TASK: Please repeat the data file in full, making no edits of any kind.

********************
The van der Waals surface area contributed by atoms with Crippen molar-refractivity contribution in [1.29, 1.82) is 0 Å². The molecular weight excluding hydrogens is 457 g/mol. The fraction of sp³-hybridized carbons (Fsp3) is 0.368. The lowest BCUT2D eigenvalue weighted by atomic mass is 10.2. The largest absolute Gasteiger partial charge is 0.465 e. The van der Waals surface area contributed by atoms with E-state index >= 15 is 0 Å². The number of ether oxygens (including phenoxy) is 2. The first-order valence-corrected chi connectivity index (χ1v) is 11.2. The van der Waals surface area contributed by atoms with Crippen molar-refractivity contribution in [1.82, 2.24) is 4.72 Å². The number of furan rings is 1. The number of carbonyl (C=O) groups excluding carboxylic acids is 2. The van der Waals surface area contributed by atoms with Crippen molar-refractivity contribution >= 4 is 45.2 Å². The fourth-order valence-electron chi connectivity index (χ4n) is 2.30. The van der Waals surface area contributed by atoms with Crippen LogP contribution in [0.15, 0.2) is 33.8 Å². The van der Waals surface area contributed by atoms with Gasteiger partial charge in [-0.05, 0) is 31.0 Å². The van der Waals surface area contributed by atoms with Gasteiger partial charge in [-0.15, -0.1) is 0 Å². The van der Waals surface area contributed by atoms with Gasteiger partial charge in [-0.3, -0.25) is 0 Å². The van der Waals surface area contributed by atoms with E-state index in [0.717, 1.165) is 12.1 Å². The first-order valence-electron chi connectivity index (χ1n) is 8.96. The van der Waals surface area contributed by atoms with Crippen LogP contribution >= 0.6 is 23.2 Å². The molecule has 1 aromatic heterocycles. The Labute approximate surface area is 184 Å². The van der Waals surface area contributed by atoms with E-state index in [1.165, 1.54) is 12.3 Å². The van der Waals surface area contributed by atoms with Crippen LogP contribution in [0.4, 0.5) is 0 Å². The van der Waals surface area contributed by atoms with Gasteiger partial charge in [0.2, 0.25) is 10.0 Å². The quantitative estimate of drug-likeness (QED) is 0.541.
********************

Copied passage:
The van der Waals surface area contributed by atoms with Crippen molar-refractivity contribution in [1.29, 1.82) is 0 Å². The molecular weight excluding hydrogens is 457 g/mol. The fraction of sp³-hybridized carbons (Fsp3) is 0.368. The lowest BCUT2D eigenvalue weighted by atomic mass is 10.2. The largest absolute Gasteiger partial charge is 0.465 e. The van der Waals surface area contributed by atoms with E-state index >= 15 is 0 Å². The number of ether oxygens (including phenoxy) is 2. The first-order valence-corrected chi connectivity index (χ1v) is 11.2. The van der Waals surface area contributed by atoms with Crippen molar-refractivity contribution in [1.82, 2.24) is 4.72 Å². The number of furan rings is 1. The number of carbonyl (C=O) groups excluding carboxylic acids is 2. The van der Waals surface area contributed by atoms with Crippen molar-refractivity contribution >= 4 is 45.2 Å². The fourth-order valence-electron chi connectivity index (χ4n) is 2.30. The van der Waals surface area contributed by atoms with Crippen LogP contribution in [0.15, 0.2) is 33.8 Å². The van der Waals surface area contributed by atoms with Gasteiger partial charge in [-0.05, 0) is 31.0 Å². The van der Waals surface area contributed by atoms with Gasteiger partial charge in [-0.15, -0.1) is 0 Å². The van der Waals surface area contributed by atoms with Gasteiger partial charge in [-0.3, -0.25) is 0 Å². The van der Waals surface area contributed by atoms with E-state index in [0.717, 1.165) is 12.1 Å². The first-order valence-electron chi connectivity index (χ1n) is 8.96. The van der Waals surface area contributed by atoms with Crippen LogP contribution >= 0.6 is 23.2 Å². The molecule has 1 aromatic heterocycles. The Labute approximate surface area is 184 Å². The van der Waals surface area contributed by atoms with E-state index in [1.165, 1.54) is 12.3 Å². The van der Waals surface area contributed by atoms with Crippen LogP contribution in [0.4, 0.5) is 0 Å². The van der Waals surface area contributed by atoms with Gasteiger partial charge in [0.2, 0.25) is 10.0 Å². The quantitative estimate of drug-likeness (QED) is 0.541.